Table Of Contents
What Are Committed Use Discounts (CUDs) On GCP? What Are The Types Of Google Cloud Platform CUDs? 5 Benefits Of Using Google Cloud Platform CUDs 4 Risks To Watch Out For When Considering GCP Committed Use Discounts What Is The Difference Between Committed Use Discounts (CUDs) Vs. Sustained Use Discounts (SUDs)? How To Optimize Google Cloud Platform Committed Use Discounts With CloudZero

Amazon Web Services (AWS) has Reserved Instances, Savings Plans, and Spot Instances. Microsoft’s Azure lets you purchase those as Reservations, Savings Plans, and Spot Instances. On Google Cloud Platform (GCP), these long-term usage incentives have a slightly different name: Committed Use Discounts (CUDs).

GCP CUDs have a few unique features beyond the naming. For example, unlike on Azure or AWS, upfront payments aren’t an option here. So, how do committed use discounts work on GCP?

This guide explains what GCP CUDs are, how to apply them optimally, and also:

Table Of Contents

What Are Committed Use Discounts (CUDs) On GCP?

CUDs is a discount program on Google Cloud Platform that offers savings of up to 57% off standard prices of GCP resources when you commit to a particular usage level for one or three years.

For memory-optimized virtual machine types, savings can reach as high as 70%.

GCP calculates your bill monthly using the On-Demand (standard) rate. It then subtracts the applicable CUDs rate if you’ve already committed to one.

How do committed use discounts work on GCP?

Because using GCP CUDs requires you to stick to a specific resource usage limit, they are best suited for predictable workloads that are unlikely to change much over the commitment term (one or three years).

If your actual usage exceeds this level, GCP charges the overage at the standard rate because it exceeded the discounted terms.

The GCP service bills you monthly, and you can’t pay all upfront or partially upfront — as with AWS Reserved Instances or Azure Reserved VM instances. Yet, you can still save up to 57% off the standard rate on many GCP services.

This means that you aren’t tying up cash in the commitment or spending a large lump sum up front. Perhaps the catch is that both AWS and Azure offer up to 72% off with RIs and Savings Plans compared to GCP’s 57%.

What are the features of GCP committed use discounts?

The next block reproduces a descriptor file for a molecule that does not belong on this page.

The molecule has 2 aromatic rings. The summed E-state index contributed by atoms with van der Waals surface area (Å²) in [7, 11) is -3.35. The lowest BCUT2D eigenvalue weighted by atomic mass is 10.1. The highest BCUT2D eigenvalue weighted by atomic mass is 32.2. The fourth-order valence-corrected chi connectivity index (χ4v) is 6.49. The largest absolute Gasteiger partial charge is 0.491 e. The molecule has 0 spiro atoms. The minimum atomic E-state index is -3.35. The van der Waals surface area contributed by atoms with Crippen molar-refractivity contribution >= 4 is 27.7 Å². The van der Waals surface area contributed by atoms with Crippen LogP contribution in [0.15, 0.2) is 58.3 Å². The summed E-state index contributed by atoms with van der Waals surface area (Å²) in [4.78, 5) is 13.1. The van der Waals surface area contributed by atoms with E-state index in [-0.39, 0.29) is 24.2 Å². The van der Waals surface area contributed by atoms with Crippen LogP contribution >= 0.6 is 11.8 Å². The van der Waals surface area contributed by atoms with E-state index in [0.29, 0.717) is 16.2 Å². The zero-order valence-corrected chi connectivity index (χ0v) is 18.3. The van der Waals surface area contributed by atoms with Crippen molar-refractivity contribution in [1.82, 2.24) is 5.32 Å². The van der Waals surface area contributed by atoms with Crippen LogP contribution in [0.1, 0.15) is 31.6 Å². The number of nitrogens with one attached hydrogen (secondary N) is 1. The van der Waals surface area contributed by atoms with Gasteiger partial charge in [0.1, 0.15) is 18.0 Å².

CUDs have some unique attributes you’ll want to know before you commit. Here are the most impactful features:

  • CUDs are best used for stable and predictable workloads.
  • You commit to paying whether or not you use the resources.
  • You commit to the usage terms for 1 or 3 years at a time.
  • You must specify the number of vCPUs and the amount of memory per vCPU with each Committed Use purchase.
  • CUDs apply to a specific region and project. It does not matter what zone you are assigned to within a region.
  • CUDs apply to your total number of vCPUs and memory amount — not to a specific machine or type of machine.
  • No upfront payments are required.
  • The billing cycle is monthly.
  • All GCP instance families are eligible for CUDs except shared-core machine types.
  • The discounts do not apply to sole-tenant premium charges and do not apply to preemptible instance usage.
  • General Purpose instances have different CUDs from Memory Optimized instances. If you use a combination of both, then you have to purchase two different kinds of GCP commitments — one for each.

Another thing. How much you can save with GCP CUDs depends on the type you use. Here’s what we mean.

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What Are The Types Of Google Cloud Platform CUDs?

GCP offers three types of committed use discounts at this time: Spend-based, Flexible, and Resource-based CUDs.

Here’s a quick look into each.

1. Spend-based CUDs

Spend-based committed use discounts apply when you commit to spend a specific amount measured in dollars per hour, for one or three years.

Picture this:


Credit: Pricing for spend-based CUDs

The features of spend-based CUDs on GCP include:

  • The discount applies to Google Cloud Run, Cloud Spanner, Cloud SQL, Compute Engine, Google Cloud VMware Engine, Memorystore, and Google Kubernetes Engine (GKE).
  • Discount amount varies by Google Cloud Service, such as 17% for Cloud Run for one year commitment or up to 52% for Cloud SQL for a three-year commitment.
  • Spend-based CUD usage is measured in dollars/hour, but billing is done monthly.
  • The Cloud Billing Account that purchased the spend-based CUDs can apply the discount to different projects under it.